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The Arts

Kindergarten: The Arts

Planning: Term #

Tracking: Ach. Level

Overall Expectations

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A. demonstrate an awareness of themselves as artists through engaging in activities in visual arts, music, drama, and dance;

 

 

 

 

B. demonstrate basic knowledge and skills gained through exposure to the arts and activities in the arts;

 

 

 

 

C. use problem-solving strategies when experimenting with the skills, materials, processes, and techniques used in the arts both individually and with others;

 

 

 

 

D. express responses to a variety of art forms, including those from other cultures;

 

 

 

 

E. communicate their ideas through various art forms.

 

 

 

 

Specific Expectations

 

 

 

 

Visual Arts

 

 

 

 

1. demonstrate an awareness of personal interests and a sense of accomplishment in visual arts (e.g., initially: willingly illustrate a page in a class book using their own ideas; eventually: offer to make a puppet for a play) [A] Student Talk: “I used to make my people like that. Now I make them this way.”

 

 

 

 

2. explore a variety of tools, materials, and processes of their own choice to create visual art forms in familiar and new ways (e.g., use natural and recycled materials at a learning centre) [A,B] Student Talk: “I used leaves and torn paper to make my picture.” “We used blocks and boxes to make a sculpture like the one in the book.” “I made a print with my sponge.”

 

 

 

 

3. explore different elements of design (e.g., colour, line, shape, texture, form) in visual arts (e.g., initially: create different kinds of lines with finger-paint; eventually: explore colour mixing) [B]

Student Talk: “I cut a zigzag line.” “I made different shapes with play dough.”

 

 

 

 

4. use or demonstrate understanding of vocabulary related to visual arts in informal conversations and in discussions about their learning (e.g., describe the shapes, colours, or types of lines used in their painting; talk about and point out techniques used by an illustrator in a picture book; respond to the teacher’s questions about the textures in a collage) [B] Student Talk: “I used a wiggly line.” “I made a rubbing of my leaf.” “I gluedseeds on my picture to make it bumpy.”

 

 

 

 

5. use problem-solving skills and their imagination to create visual art forms (e.g., choose materials to make a three-dimensional structure stable; choose an alternative way to fasten the materials if the first way is unsuccessful) [C] Teacher Prompt: “I wonder how you are going to make sure your sculpture doesn’t collapse.”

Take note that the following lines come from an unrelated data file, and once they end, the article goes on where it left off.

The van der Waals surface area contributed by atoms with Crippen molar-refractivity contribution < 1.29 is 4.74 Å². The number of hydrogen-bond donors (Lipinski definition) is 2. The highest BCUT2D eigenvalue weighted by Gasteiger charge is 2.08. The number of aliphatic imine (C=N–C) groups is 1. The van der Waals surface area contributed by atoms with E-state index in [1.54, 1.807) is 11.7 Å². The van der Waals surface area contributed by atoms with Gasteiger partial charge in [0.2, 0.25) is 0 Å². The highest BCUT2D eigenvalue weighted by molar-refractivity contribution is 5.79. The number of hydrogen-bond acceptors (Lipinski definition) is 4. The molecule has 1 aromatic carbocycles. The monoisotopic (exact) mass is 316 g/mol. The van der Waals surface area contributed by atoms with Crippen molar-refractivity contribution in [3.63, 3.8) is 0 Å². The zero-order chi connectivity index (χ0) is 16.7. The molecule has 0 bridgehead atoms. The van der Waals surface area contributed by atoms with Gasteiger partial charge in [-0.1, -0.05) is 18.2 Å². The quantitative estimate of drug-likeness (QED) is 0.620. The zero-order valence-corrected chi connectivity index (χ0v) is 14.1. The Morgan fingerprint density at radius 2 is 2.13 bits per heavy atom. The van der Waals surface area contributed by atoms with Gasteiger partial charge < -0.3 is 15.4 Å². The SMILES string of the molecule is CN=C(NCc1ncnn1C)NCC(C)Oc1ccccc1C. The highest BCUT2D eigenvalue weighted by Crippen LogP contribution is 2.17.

6. express their responses to visual art forms by making connections to their own experiences or by talking about the form [D] Teacher Prompts: “What does Tommy’s painting make you think of?” “I wonder why the painter used so many wavy lines.” Student Responses: “That boy looks scared in the picture. I don’t like being in the dark either.” “All the wavy lines make the picture look as if it’s moving.”

 

 

 

 

7. respond to a variety of visual art forms from various cultures, including their own (e.g., paintings, fabrics, sculptures, illustrations) [D]

 

 

 

 

8. communicate their understanding of something (e.g., a familiar story, an experience, a song, a play) by representing their ideas and feelings through visual art [E] Student Talk: “I’m painting a picture of the girl in the story we read.” “I’m making a scary mask for the troll.”

 

 

 

 

Music

 

 

 

 

9. demonstrate an awareness of personal interests and a sense of accomplishment in music (e.g., initially: move to music in their own way or spontaneously keep the beat during a chant; eventually: choose rhythm instruments to make the sound effects they want for a song) [A] Student Talk: “I like to use the cymbals.” “I used drums to make the sound of thunder.” “I know that song. I’ll sing it for you.”

 

 

 

 

10. explore a variety of tools and materials of their own choice (e.g., spoons, castanets, rhythm sticks, music software) to create music in familiar and new ways (e.g., initially: use shakers that they have made at a learning centre to keep the beat in a familiar song; eventually: add sound effects to a computerized slide show) [A, B]